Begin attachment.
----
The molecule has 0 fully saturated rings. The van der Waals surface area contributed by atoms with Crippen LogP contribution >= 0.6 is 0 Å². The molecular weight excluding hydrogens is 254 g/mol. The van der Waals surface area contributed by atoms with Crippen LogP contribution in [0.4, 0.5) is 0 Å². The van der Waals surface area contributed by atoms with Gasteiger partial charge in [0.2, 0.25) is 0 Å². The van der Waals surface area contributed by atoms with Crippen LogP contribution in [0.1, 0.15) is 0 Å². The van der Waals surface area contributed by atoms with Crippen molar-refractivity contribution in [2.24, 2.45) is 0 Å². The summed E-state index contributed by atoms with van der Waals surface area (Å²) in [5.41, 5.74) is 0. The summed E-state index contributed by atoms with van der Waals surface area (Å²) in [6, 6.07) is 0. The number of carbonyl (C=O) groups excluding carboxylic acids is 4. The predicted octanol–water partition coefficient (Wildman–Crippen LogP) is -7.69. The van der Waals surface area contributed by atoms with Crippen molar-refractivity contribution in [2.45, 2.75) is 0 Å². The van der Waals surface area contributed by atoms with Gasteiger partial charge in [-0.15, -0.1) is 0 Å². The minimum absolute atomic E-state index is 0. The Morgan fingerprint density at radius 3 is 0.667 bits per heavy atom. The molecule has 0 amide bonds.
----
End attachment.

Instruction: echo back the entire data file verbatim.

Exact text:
The molecule has 0 fully saturated rings. The van der Waals surface area contributed by atoms with Crippen LogP contribution >= 0.6 is 0 Å². The molecular weight excluding hydrogens is 254 g/mol. The van der Waals surface area contributed by atoms with Crippen LogP contribution in [0.4, 0.5) is 0 Å². The van der Waals surface area contributed by atoms with Gasteiger partial charge in [0.2, 0.25) is 0 Å². The van der Waals surface area contributed by atoms with Crippen LogP contribution in [0.1, 0.15) is 0 Å². The van der Waals surface area contributed by atoms with Crippen molar-refractivity contribution in [2.24, 2.45) is 0 Å². The summed E-state index contributed by atoms with van der Waals surface area (Å²) in [5.41, 5.74) is 0. The summed E-state index contributed by atoms with van der Waals surface area (Å²) in [6, 6.07) is 0. The number of carbonyl (C=O) groups excluding carboxylic acids is 4. The predicted octanol–water partition coefficient (Wildman–Crippen LogP) is -7.69. The van der Waals surface area contributed by atoms with Crippen molar-refractivity contribution in [2.45, 2.75) is 0 Å². The van der Waals surface area contributed by atoms with Gasteiger partial charge in [-0.15, -0.1) is 0 Å². The minimum absolute atomic E-state index is 0. The Morgan fingerprint density at radius 3 is 0.667 bits per heavy atom. The molecule has 0 amide bonds.